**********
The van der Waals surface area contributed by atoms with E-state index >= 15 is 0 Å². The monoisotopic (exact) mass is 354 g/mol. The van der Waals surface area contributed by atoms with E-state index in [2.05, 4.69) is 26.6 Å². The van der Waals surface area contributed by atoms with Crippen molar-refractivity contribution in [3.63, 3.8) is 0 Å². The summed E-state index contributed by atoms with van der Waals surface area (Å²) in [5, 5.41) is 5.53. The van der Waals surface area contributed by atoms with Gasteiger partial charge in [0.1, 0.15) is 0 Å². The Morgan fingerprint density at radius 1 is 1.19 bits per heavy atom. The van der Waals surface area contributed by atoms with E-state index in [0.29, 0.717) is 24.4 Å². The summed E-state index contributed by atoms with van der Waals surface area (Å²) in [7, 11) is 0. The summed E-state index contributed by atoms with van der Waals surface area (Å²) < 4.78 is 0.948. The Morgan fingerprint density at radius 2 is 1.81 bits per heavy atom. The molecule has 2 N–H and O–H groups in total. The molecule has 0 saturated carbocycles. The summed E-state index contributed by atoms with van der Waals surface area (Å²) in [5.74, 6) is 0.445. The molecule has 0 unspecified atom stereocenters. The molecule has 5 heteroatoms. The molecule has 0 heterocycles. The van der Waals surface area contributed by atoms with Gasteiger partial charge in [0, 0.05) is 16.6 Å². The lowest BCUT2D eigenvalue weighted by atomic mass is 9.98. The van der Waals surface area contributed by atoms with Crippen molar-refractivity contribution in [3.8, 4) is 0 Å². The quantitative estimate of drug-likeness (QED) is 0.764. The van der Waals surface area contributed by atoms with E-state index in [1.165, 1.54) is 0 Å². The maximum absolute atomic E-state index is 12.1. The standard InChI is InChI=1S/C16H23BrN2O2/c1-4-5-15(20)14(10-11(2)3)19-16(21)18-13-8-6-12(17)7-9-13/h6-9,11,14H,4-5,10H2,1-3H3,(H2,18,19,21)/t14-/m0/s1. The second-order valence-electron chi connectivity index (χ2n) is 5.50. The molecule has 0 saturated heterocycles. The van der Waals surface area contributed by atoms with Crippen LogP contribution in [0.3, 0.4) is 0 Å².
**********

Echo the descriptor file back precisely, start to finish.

The van der Waals surface area contributed by atoms with E-state index >= 15 is 0 Å². The monoisotopic (exact) mass is 354 g/mol. The van der Waals surface area contributed by atoms with E-state index in [2.05, 4.69) is 26.6 Å². The van der Waals surface area contributed by atoms with Crippen molar-refractivity contribution in [3.63, 3.8) is 0 Å². The summed E-state index contributed by atoms with van der Waals surface area (Å²) in [5, 5.41) is 5.53. The van der Waals surface area contributed by atoms with Gasteiger partial charge in [0.1, 0.15) is 0 Å². The Morgan fingerprint density at radius 1 is 1.19 bits per heavy atom. The van der Waals surface area contributed by atoms with E-state index in [0.29, 0.717) is 24.4 Å². The summed E-state index contributed by atoms with van der Waals surface area (Å²) in [7, 11) is 0. The summed E-state index contributed by atoms with van der Waals surface area (Å²) < 4.78 is 0.948. The Morgan fingerprint density at radius 2 is 1.81 bits per heavy atom. The molecule has 2 N–H and O–H groups in total. The molecule has 0 saturated carbocycles. The summed E-state index contributed by atoms with van der Waals surface area (Å²) in [5.74, 6) is 0.445. The molecule has 0 unspecified atom stereocenters. The molecule has 5 heteroatoms. The molecule has 0 heterocycles. The van der Waals surface area contributed by atoms with Gasteiger partial charge in [0, 0.05) is 16.6 Å². The lowest BCUT2D eigenvalue weighted by atomic mass is 9.98. The van der Waals surface area contributed by atoms with Crippen molar-refractivity contribution in [3.8, 4) is 0 Å². The quantitative estimate of drug-likeness (QED) is 0.764. The van der Waals surface area contributed by atoms with E-state index in [1.165, 1.54) is 0 Å². The maximum absolute atomic E-state index is 12.1. The standard InChI is InChI=1S/C16H23BrN2O2/c1-4-5-15(20)14(10-11(2)3)19-16(21)18-13-8-6-12(17)7-9-13/h6-9,11,14H,4-5,10H2,1-3H3,(H2,18,19,21)/t14-/m0/s1. The second-order valence-electron chi connectivity index (χ2n) is 5.50. The molecule has 0 saturated heterocycles. The van der Waals surface area contributed by atoms with Crippen LogP contribution in [0.3, 0.4) is 0 Å².